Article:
7 stunning gardens to add to your Cornwall travel itinerary
With its mild coastal climate, Cornwall in the United Kingdom has the perfect environment for many exotic plants and an abundance of native species. It is why Cornwall is home to some of the country’s most spectacular gardens. I have compiled a list of seven gardens to include in your Cornwall travel itinerary. Two of them are located near Penzance, three close to Falmouth, and two on the outskirts of St Austell. I hope you will enjoy them and will be back for more. So here you go.
Penzance town, located in the very west of Cornwall, is an excellent base for visiting St. Michael’s mount and garden and Trengwainton Garden.
St. Michael’s Mount and Garden
This natural island has been steeped in history and legend since prehistoric times, with the Archangel Michael alleged to appear there to warn fishermen of danger. This caused it to become a place of religious respect and pilgrimage. In the 11th century, the island was owned by its sister Abbey, Mont St Michel, in Normandy. Still home to the St Aubyn family as well as a small community, this iconic rocky island is crowned by a medieval church and castle, with the oldest buildings dating from the 12th century. Nowadays, the Aubyn family and National Trust have joint ownership of the island.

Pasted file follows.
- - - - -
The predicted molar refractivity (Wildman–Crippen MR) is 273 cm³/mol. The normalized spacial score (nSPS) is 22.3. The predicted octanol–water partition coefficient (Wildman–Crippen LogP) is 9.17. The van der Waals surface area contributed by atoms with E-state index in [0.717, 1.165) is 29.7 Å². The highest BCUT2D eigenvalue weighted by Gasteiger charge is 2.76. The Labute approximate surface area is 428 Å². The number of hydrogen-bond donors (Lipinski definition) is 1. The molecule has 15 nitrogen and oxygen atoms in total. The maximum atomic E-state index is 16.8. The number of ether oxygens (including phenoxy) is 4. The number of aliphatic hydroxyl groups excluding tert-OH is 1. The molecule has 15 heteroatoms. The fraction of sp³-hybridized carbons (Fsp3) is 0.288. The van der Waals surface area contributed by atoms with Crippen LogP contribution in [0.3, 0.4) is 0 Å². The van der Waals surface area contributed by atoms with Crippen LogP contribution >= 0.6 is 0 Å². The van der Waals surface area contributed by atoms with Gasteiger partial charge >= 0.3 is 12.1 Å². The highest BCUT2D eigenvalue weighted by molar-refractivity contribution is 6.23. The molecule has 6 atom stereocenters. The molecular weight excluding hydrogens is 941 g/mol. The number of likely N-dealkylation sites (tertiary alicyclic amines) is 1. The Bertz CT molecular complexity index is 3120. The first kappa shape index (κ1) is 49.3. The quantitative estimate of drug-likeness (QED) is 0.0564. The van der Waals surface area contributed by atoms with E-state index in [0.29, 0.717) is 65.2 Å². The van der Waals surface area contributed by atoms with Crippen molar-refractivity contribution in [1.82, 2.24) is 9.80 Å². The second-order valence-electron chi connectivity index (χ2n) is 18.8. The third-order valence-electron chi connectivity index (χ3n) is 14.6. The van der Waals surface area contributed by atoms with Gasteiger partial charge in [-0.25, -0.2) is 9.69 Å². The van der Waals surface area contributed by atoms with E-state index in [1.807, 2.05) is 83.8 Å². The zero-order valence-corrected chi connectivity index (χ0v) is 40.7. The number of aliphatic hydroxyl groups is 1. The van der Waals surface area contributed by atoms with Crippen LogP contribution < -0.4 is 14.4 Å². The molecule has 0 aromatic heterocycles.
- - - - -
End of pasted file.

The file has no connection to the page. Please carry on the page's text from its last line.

Garden and castle highlights
The beautiful, fragile, terraced garden was designed on the island in the late 19th century. The garden clings to the almost vertical granite rock face above the sea. The warm Gulf Stream, along with the heat-retentive granite walls and bedrock, enable a wide variety of tender and exotic plants to be grown in the south-facing garden. Keep an eye out for exotic succulents nestled among the granite bedrock in the east and west terraces.
The castle is an essential part of your island visit. Some of the castle’s interiors are open to the public, and it takes roughly an hour to explore them. There are many points of interest along the route. Probably the most notable is the Blue Drawing Room. Your tour also includes a visit to the castle’s church. This medieval church is dedicated to St Michael, of course! Sunday services are still conducted from May to September by the island’s own chaplain.
St. Michael’s Mount is easily accessible by public bus from Penzance. To check tide times and to book tickets to the castle and/or garden, visit St Michael’s Mount website. If you wish to see both the garden and castle, you have to buy two separate tickets. To get to and from the island at high tide, you also need to purchase boat tickets. On a low tide, you can walk to and from the island. Book your castle and/or garden ticket in advance to avoid disappointment.